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Dr. Julia López: Bringing Real-World Experience into the Classroom

Dr. Julia López has many titles: professor, researcher, and licensed social worker. 

With a background in mixed-methodological analysis, her work centers around mental health, health equity, and trauma-informed care, specifically for individuals who identify as LGBTQIA+ and Spanish-speaking individuals.

She has been an adjunct professor at Saint Louis University now for eight years, teaching public health and social-work topics, with an emphasis on inspiring students to be a part of difficult conversations.

Dr. Julia Lopez
Dr. Julia Lopez.

Dr. López started her journey in social work, with the goal of becoming a licensed clinical social worker. As time went on, she felt called to understand and address the multi-level perspectives of care, and the systemic contexts of the issues she was so passionate about. 

In the classroom and in her works, Dr. López discusses the importance of integrating the social and historical contexts in caring for people with multiple marginalized identities. She then focuses advocating for the structural changes that need to be made to deal with potential discrimination and oppression against the individuals that she works with.

‘Intersectionality’ is a major theme in any of the classrooms within which Dr. López teaches. 

She discusses the importance of “longitudinal learning” for her students and showing them what public health work looks like as a professional. Students are encouraged to take the theories from the classroom and apply them to real world problems to understand health equity in the context of practice. 

“That means having to be in those uncomfortable spaces when it comes to thinking about your own privileges when you are doing any kind of work in community spaces, and the influence of what power we have,” López said. “I think a lot of times it can be hard to think about what power students feel like they have because it often feels like students talk about not feeling very powerful in their roles as students.”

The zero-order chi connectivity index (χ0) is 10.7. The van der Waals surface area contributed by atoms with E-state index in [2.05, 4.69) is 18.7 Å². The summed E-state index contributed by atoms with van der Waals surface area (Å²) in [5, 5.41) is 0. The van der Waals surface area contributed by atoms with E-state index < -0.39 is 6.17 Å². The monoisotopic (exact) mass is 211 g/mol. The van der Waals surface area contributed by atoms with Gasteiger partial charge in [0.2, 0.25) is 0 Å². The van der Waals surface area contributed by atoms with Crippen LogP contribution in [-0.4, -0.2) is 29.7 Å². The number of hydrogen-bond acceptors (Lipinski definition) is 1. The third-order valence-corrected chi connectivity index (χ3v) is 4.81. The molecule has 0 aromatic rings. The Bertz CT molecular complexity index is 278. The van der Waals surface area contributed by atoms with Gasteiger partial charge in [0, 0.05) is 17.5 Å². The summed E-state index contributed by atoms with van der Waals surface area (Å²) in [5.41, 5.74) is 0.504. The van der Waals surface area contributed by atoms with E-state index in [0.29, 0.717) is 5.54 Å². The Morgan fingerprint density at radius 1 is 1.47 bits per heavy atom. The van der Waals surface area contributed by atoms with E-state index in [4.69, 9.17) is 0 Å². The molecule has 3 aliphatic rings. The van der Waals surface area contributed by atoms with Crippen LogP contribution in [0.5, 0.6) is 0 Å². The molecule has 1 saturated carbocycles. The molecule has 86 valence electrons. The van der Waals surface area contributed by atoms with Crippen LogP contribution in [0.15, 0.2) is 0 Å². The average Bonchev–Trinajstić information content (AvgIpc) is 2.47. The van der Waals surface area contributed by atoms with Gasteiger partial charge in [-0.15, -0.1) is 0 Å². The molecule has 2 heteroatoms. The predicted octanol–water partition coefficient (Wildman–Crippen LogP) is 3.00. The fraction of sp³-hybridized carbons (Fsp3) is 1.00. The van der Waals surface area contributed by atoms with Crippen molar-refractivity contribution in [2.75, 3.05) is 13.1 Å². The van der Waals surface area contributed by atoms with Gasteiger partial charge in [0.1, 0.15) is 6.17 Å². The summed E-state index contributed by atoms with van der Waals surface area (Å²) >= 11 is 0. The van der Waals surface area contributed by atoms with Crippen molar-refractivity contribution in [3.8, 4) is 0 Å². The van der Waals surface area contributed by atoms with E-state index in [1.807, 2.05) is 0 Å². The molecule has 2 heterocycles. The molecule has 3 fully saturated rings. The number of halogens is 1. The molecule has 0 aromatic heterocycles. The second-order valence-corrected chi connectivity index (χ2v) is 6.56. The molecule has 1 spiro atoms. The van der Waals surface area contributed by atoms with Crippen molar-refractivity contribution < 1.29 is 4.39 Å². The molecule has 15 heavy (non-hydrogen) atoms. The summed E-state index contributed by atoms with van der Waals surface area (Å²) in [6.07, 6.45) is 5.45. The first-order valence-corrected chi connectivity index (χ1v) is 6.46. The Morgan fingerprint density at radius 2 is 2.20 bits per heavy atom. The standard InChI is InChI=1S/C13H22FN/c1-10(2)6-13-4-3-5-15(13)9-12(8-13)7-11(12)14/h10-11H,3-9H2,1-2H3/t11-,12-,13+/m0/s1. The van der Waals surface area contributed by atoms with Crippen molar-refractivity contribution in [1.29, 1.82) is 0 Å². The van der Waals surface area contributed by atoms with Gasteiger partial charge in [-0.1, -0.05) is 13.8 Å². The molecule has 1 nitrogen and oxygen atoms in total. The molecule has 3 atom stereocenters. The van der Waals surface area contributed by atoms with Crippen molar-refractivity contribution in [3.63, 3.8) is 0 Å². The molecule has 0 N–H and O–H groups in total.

One of the biggest underlying themes throughout Dr. López’s work is the importance of trauma-informed care, and this does not just stop with health care but also translates issues like gun-violence. Dr. López’s focus centers around the survivors of school shootings. 

With an increase in the number of school shootings and gun-violence in our country, Dr. López advocates for providing holistic trauma-informed care to survivors of school shootings to help them process their experience and what this meant for them outside of school, and adapt to create room for growth.

Dr. López also focuses on classroom fatigue that students experience through the course of a school year. The pressures of coursework and other contributing factors can create adverse and stressful experiences both in the field and in the classroom.

“The thing that is most costly and the thing that is hardest to find is time. ‘Burnout’ takes away our time and it is so important to find ways to bring it back to yourself,” López said.

She encourages the practice of mindfulness and thinking about where you are in relation to what you are doing. It just takes about 10 minutes each day to practice giving yourself the space and opportunity to think about what you feel and what you can do just for yourself today.

Dr. López continues to help students find the opportunity to understand public health in an intersectional context and inspire them to look forward to the work they will be doing in the future. 

Putting theory into practice is a large part of public health work through research, clinical practice, or community work.

College for Public Health and Social Justice

The Saint Louis University College for Public Health and Social Justice is the only academic unit of its kind, studying social, environmental and physical influences that together determine the health and well-being of people and communities. It also is the only accredited school or college of public health among nearly 250 Catholic institutions of higher education in the United States. Guided by a mission of social justice and focus on finding innovative and collaborative solutions for complex health problems, the college offers nationally recognized programs in public health and health administration.